On March 3rd, to mark World Wildlife Day, the European Commission reiterated its invitation to all world institutions to raise their voices to bolster the momentum for nature and convince more governments to be ambitious at the crucial fifteenth session of the US Conference be parties to the Convention on Biological Diversity (CoP 15) later this year.
“Humanity is destroying nature at an unprecedented rate and we are risking the loss of nearly 1 million species,” said the Executive Vice President of the European Green Deal Commission Frans Timmermans said. “This is a direct threat to our own health and wellbeing as we are completely dependent on the rich web of life on the planet. We urgently need to rebalance our relationship with nature and reverse the loss of biodiversity. Action starts with awareness and the work being done through coalitions like United for Biodiversity is critical to getting our natural environment on the path to recovery, ”he added.
Exactly one year after the start of the global coalition “United for Biodiversity” by the Commission, more than 200 institutions worldwide – national parks, research centers and universities, museums for science and natural history, aquariums, botanical gardens and zoos – have come together to deal with the problem address biodiversity crisis.
The Commission has also joined the intergovernmental High Ambition Coalition (HAC) for nature and people, launched at the One Planet Summit in January this year, and actively supports the goal of at least 30% of land and sea by 2030 receive.
For his part, Commissioner for the Environment, Oceans and Fisheries Virginijus Sinkevičius called for more partners worldwide on board and urged nations to join CoP 15 of the High Ambition Coalition.
Since its inception at the Oceanographic Institute in Monaco exactly a year ago, 205 institutions from 47 countries have endorsed the coalition’s joint pledge, calling on everyone – from businesses to local authorities, citizens and governments – to take action to increase the number of coalitions increase the number of participating organizations to more than 500.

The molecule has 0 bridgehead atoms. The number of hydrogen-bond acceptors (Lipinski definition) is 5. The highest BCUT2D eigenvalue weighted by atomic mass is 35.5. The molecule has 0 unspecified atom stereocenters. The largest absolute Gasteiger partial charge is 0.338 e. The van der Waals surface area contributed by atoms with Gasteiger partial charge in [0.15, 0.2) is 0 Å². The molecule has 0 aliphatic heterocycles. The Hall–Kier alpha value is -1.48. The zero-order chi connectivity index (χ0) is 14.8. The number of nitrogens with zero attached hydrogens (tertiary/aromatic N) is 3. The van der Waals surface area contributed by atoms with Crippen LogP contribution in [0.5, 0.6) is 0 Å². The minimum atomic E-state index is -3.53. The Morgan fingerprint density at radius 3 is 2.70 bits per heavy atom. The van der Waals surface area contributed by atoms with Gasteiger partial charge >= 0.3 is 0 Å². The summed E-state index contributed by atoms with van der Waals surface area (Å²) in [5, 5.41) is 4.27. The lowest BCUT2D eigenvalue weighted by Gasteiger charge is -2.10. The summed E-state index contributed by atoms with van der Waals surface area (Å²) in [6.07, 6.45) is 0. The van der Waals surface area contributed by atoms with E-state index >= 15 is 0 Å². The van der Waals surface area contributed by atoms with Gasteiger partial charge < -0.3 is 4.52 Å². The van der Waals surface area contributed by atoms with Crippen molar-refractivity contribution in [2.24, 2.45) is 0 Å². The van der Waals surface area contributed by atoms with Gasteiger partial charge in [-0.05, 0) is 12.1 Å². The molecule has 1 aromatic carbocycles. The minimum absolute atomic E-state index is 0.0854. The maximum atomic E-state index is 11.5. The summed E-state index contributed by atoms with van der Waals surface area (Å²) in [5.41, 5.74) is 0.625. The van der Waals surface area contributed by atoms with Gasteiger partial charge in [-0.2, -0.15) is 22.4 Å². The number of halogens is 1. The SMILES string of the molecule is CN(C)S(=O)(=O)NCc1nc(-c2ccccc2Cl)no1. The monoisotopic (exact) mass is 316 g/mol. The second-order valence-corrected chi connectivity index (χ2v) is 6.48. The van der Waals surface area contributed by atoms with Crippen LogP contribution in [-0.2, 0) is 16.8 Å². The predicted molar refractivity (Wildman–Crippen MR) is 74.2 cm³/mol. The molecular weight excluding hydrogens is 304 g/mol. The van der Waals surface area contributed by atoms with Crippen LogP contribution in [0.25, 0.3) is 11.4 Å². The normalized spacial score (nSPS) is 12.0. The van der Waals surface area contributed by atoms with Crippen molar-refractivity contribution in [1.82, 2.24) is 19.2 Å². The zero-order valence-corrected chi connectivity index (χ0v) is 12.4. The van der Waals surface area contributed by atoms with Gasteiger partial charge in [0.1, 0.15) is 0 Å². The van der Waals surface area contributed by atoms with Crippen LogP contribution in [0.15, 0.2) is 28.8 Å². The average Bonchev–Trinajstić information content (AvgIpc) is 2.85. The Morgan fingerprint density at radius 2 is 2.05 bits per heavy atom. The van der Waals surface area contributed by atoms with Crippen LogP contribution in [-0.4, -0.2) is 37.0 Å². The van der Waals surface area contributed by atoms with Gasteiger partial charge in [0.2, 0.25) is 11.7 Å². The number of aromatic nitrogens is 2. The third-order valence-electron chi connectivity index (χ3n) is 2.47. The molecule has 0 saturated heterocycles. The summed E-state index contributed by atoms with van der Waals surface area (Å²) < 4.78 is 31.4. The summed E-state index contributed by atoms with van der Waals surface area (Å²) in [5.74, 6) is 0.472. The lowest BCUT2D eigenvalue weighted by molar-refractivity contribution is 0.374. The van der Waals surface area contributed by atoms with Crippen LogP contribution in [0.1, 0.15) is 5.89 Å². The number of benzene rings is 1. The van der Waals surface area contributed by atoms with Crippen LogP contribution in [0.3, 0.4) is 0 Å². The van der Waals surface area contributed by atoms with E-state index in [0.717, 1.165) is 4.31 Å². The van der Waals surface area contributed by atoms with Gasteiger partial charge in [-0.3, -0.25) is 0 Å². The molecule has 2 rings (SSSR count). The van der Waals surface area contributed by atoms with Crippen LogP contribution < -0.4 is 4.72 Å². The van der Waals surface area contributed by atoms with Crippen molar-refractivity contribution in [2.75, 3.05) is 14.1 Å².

With their collection, education and conservation programs, these institutions, which are part of the global coalition, are key ambassadors in raising public awareness of the dramatic effects of the current biodiversity crisis, the commission said. Partners in Europe include institutions such as the Natural History Museums of Berlin, Paris, Vienna and Madrid, the Danube Delta Biosphere Reserve in Romania and the Kerkini National Park in Greece, the Botanical Gardens of Porto, Roma and Copenhagen, and dozens of zoos and aquariums throughout EU, from Dublin to Riga, from Barcelona to Odense and from Stuttgart to Beauval. In response to popular requests from the research community, the coalition was also opened to research centers and universities, with the University of Bergen in Norway becoming the first member.
Other continents include the first members of the Gorongosa National Park in Mozambique and the 19 reserves managed by African Parks in 11 countries, the Puerto Rico Science Museum, the São Paulo Zoo in Brazil, the Central Park Zoo in the United States and the Angkor Center for Conservation of Biodiversity in Cambodia and the Cape Town Aquarium in South Africa.
The coalition is also supported by 36 organizations including global, European and national associations of zoos, aquariums and botanical gardens, museum associations, research organizations, local government associations, conservation groups and NGOs.
Last year, as part of the European Green Deal, the European Commission adopted its EU Biodiversity Conservation Strategy, which aims to put Europe’s biodiversity on a path of recovery by 2030. It is committed to building a larger EU-wide network of effectively managed protected areas covering 30% of the land and 30% of the sea, with a third of this area strictly protected. The Commission is currently working on guiding criteria for the establishment of these areas. The strategy also expressed the Commission’s determination to mobilize all instruments for external action and international partnerships to help develop an ambitious new framework for global biodiversity at the United Nations. The Commission has announced that it will pursue its strategy to conserve biodiversity with numerous measures and initiatives. These include an EU forest strategy, an EU soil strategy, an action plan against trade in wild animals and legally binding goals for the restoration of nature.